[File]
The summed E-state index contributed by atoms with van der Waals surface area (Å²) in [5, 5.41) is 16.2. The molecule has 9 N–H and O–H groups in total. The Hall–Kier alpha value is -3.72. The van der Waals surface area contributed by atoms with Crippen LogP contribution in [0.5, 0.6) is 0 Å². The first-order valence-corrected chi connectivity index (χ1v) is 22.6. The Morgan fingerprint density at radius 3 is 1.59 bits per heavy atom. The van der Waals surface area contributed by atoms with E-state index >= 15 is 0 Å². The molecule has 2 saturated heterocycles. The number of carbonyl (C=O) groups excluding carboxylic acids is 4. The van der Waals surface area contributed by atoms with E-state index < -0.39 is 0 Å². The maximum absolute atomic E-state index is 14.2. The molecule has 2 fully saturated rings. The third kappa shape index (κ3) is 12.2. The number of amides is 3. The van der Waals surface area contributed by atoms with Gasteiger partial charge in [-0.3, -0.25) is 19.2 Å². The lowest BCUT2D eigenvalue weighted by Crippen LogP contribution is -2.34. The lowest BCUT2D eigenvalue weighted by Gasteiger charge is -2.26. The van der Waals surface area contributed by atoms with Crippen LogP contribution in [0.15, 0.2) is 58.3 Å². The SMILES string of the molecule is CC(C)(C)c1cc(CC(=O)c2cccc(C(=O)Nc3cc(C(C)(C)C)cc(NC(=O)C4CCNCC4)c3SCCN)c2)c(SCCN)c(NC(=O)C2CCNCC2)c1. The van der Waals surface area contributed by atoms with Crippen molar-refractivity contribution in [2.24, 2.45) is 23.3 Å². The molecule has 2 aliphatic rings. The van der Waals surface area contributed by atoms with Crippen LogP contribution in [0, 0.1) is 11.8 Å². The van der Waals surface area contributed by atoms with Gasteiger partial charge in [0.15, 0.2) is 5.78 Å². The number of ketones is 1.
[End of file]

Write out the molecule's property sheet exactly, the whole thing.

The summed E-state index contributed by atoms with van der Waals surface area (Å²) in [5, 5.41) is 16.2. The molecule has 9 N–H and O–H groups in total. The Hall–Kier alpha value is -3.72. The van der Waals surface area contributed by atoms with Crippen LogP contribution in [0.5, 0.6) is 0 Å². The first-order valence-corrected chi connectivity index (χ1v) is 22.6. The Morgan fingerprint density at radius 3 is 1.59 bits per heavy atom. The van der Waals surface area contributed by atoms with E-state index >= 15 is 0 Å². The molecule has 2 saturated heterocycles. The number of carbonyl (C=O) groups excluding carboxylic acids is 4. The van der Waals surface area contributed by atoms with E-state index < -0.39 is 0 Å². The maximum absolute atomic E-state index is 14.2. The molecule has 2 fully saturated rings. The third kappa shape index (κ3) is 12.2. The number of amides is 3. The van der Waals surface area contributed by atoms with Gasteiger partial charge in [-0.3, -0.25) is 19.2 Å². The lowest BCUT2D eigenvalue weighted by Crippen LogP contribution is -2.34. The lowest BCUT2D eigenvalue weighted by Gasteiger charge is -2.26. The van der Waals surface area contributed by atoms with Crippen LogP contribution in [0.15, 0.2) is 58.3 Å². The SMILES string of the molecule is CC(C)(C)c1cc(CC(=O)c2cccc(C(=O)Nc3cc(C(C)(C)C)cc(NC(=O)C4CCNCC4)c3SCCN)c2)c(SCCN)c(NC(=O)C2CCNCC2)c1. The van der Waals surface area contributed by atoms with Crippen molar-refractivity contribution in [2.24, 2.45) is 23.3 Å². The molecule has 2 aliphatic rings. The van der Waals surface area contributed by atoms with Crippen LogP contribution in [0, 0.1) is 11.8 Å². The van der Waals surface area contributed by atoms with Gasteiger partial charge in [0.15, 0.2) is 5.78 Å². The number of ketones is 1.